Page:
At high levels of exposure, lead is known to have many negative effects on the human body. Blood lead levels of less than 1.21 µmol/L are considered acceptable, but recent research indicates that even at those levels patients may be at increased risk for chronic kidney disease progression and cardiovascular mortality.
Researchers studied survey results for 6,153 patients aged 40 and older with no known kidney disease to determine whether blood lead levels within the range currently considered acceptable are associated with gout.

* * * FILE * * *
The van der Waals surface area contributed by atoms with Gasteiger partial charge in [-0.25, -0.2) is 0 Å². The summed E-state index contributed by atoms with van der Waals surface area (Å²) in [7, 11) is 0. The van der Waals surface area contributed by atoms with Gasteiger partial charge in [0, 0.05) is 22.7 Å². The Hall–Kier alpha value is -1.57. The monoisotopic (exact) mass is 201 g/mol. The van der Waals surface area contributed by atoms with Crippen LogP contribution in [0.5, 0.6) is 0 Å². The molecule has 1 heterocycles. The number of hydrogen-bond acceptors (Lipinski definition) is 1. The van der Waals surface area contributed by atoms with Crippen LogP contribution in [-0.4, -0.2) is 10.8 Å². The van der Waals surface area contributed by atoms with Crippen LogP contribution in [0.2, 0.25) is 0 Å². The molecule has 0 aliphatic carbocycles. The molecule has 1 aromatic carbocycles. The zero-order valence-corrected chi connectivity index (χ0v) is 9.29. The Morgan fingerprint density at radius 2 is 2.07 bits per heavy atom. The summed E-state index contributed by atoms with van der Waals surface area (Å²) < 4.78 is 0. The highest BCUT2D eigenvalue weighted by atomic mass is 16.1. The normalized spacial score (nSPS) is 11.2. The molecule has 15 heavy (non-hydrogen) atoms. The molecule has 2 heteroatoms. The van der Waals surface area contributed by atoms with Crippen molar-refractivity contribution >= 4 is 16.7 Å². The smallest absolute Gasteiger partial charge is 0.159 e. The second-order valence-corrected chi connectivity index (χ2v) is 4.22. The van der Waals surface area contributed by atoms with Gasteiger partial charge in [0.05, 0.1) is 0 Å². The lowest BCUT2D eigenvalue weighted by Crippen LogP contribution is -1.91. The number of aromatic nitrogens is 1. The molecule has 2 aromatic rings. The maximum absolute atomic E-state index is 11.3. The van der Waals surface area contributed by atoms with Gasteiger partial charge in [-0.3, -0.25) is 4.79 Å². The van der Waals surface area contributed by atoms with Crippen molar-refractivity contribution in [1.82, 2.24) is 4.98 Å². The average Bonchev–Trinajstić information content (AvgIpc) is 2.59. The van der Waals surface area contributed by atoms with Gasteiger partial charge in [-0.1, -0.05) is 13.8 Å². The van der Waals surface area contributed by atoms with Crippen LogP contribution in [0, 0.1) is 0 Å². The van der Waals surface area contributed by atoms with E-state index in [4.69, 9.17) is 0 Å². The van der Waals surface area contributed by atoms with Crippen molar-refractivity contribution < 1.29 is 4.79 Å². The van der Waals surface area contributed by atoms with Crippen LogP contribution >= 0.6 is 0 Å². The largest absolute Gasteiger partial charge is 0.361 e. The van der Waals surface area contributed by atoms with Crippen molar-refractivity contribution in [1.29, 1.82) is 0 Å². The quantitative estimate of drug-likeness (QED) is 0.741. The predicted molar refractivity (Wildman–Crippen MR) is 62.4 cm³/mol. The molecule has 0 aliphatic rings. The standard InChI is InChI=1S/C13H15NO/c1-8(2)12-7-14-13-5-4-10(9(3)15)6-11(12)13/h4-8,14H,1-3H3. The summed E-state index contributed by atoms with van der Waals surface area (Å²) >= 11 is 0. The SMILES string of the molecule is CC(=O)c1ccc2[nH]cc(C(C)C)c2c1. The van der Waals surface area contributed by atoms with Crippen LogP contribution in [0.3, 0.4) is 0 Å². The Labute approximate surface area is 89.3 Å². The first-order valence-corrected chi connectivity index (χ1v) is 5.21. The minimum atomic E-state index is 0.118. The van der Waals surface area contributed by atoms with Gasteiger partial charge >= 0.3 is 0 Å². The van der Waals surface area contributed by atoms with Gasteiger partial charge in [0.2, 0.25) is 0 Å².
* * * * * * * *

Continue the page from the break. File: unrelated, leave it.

The researchers found that blood lead levels as low as approximately 0.06 µmol/L are associated with increased prevalence of gout, independent of other major risk factors.
The researchers suggest further refinement in national goals for prevention, detection, and removal of lead from the environment.